Of course, it helps that the game’s controls are mostly very responsive. Shooting, in particular, was crisp and clean. Guerrilla Games clearly took a lot of inspiration from Crystal Dynamics’ recent Tomb Raider games, as their bow controls felt very similar in all the right ways. Melee combat was not quite as enjoyable for me. Mind you, it never felt like a problem, they simply weren’t quite as responsive as the shooting. Which is fine, since melee is not nearly as important to the game. I will also say that stealth and traps felt a little too easy to abuse in Horizon. The machines seem really easily confused by stealth, and way too prone to just walking into glowing lights over and over again. It didn’t break the immersion for me, but it certainly didn’t help it.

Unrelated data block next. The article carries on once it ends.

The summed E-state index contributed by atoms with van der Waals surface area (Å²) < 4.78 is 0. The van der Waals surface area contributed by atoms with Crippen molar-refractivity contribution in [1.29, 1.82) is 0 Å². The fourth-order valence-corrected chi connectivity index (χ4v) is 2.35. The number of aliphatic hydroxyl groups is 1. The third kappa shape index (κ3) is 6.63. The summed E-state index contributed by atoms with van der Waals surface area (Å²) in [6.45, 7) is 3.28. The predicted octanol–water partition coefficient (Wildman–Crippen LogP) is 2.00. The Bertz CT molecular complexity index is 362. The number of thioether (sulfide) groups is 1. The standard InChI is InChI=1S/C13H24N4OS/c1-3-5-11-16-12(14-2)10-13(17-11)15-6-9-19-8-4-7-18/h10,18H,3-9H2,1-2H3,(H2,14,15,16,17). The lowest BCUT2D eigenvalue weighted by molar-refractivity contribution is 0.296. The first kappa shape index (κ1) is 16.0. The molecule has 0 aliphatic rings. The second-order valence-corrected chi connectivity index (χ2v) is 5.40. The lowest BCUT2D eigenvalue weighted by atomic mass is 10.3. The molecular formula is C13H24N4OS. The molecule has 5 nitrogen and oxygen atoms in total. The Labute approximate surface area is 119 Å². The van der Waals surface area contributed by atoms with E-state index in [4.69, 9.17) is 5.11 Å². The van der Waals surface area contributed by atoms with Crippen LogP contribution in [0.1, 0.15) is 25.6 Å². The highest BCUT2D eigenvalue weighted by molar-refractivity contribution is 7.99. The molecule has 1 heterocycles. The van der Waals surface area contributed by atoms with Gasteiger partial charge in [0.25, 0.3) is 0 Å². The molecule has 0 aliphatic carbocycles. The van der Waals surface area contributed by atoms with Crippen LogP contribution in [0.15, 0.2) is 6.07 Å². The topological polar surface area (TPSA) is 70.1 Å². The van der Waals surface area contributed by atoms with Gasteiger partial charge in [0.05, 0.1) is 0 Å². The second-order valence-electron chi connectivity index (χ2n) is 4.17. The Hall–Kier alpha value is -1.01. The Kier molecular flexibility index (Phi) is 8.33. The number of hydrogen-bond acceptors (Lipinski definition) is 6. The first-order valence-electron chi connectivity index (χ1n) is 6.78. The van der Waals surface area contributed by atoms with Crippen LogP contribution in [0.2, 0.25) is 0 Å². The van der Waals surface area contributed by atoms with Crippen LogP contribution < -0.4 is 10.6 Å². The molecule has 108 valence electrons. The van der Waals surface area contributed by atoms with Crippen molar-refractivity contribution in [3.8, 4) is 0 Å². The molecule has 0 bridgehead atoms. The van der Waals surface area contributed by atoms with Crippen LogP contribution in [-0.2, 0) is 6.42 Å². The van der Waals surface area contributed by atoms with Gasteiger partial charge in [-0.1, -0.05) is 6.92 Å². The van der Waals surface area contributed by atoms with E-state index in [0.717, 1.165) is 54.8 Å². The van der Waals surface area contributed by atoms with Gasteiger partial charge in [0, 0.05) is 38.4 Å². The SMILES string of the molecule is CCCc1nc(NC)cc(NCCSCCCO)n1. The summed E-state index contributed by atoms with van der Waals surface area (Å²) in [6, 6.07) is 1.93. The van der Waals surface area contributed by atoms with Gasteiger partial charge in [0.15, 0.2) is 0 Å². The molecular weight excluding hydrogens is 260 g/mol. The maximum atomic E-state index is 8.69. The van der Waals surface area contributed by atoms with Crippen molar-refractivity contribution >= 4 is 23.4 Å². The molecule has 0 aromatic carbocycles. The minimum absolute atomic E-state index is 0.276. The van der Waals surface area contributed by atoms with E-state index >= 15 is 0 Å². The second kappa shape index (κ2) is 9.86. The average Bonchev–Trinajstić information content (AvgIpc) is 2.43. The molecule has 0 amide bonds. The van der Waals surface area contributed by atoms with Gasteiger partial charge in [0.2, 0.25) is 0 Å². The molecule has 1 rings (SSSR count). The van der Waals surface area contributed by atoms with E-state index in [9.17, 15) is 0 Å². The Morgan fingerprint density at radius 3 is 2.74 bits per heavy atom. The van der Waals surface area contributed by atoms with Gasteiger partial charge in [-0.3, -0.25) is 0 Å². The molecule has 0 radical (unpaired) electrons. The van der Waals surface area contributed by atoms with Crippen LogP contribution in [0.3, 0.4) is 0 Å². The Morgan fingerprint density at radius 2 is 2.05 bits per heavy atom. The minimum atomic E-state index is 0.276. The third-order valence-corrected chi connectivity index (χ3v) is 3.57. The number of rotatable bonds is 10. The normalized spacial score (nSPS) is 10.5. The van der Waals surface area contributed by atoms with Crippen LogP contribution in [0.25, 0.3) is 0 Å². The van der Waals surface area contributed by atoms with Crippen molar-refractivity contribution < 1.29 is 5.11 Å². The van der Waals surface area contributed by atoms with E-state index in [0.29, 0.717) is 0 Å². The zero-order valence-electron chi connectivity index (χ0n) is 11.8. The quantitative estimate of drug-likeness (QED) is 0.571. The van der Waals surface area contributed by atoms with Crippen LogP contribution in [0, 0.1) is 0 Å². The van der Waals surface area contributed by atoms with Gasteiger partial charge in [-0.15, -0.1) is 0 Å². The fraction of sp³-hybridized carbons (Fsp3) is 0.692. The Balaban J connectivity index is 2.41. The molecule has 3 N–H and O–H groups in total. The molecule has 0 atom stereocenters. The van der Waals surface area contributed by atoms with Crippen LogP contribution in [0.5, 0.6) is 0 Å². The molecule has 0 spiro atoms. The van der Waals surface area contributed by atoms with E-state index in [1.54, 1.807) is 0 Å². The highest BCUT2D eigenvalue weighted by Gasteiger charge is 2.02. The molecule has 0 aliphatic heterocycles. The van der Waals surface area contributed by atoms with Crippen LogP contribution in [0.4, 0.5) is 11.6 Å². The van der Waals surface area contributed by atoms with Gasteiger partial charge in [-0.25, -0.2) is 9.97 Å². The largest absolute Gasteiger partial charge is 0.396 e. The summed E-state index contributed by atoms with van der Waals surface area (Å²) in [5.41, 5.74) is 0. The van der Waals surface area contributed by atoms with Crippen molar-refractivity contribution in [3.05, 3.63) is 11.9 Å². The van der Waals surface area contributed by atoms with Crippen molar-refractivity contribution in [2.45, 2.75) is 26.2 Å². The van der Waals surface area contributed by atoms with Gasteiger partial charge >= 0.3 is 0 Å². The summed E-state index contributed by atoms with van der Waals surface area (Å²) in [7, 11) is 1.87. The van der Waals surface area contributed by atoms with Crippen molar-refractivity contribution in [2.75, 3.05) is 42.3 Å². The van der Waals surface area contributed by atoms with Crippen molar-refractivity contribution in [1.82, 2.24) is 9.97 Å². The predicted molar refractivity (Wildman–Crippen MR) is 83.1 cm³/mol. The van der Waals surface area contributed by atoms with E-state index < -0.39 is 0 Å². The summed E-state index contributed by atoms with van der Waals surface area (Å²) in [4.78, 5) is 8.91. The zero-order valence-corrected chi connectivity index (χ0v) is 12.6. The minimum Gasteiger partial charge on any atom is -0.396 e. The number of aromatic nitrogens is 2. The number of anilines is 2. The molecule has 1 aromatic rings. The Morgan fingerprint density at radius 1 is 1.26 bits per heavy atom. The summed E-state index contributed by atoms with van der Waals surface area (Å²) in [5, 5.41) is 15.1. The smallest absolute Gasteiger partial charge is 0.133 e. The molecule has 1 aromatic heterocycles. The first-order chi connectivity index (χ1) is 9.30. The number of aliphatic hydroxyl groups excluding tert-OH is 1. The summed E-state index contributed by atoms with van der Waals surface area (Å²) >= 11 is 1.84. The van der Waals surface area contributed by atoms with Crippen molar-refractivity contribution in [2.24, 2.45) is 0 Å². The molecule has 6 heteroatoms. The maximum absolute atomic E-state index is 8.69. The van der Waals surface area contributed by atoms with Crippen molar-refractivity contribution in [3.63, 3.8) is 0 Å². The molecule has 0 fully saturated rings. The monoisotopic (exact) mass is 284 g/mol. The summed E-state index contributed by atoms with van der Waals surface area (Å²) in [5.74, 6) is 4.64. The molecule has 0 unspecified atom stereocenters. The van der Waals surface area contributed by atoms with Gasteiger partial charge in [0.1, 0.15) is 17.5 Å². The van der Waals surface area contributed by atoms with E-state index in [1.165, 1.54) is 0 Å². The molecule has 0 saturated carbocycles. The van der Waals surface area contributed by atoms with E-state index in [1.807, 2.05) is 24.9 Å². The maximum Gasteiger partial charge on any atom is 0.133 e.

There are two issues I had with the game’s controls. Like many modern shooters, the game features an aim assist feature. Aim assist is not inherently an issue, but Horizon’s aim assist seems to have trouble figuring out what you’re actually going for. Great for showing off your ability to curve arrows on twitch, not so great for those moments where you’re trying to fire at one of three close together targets and one moves off and you watch your arrow fire away from the headshot you’d lined up in stead prioritizing the fleeing machine that’s way out of your reach.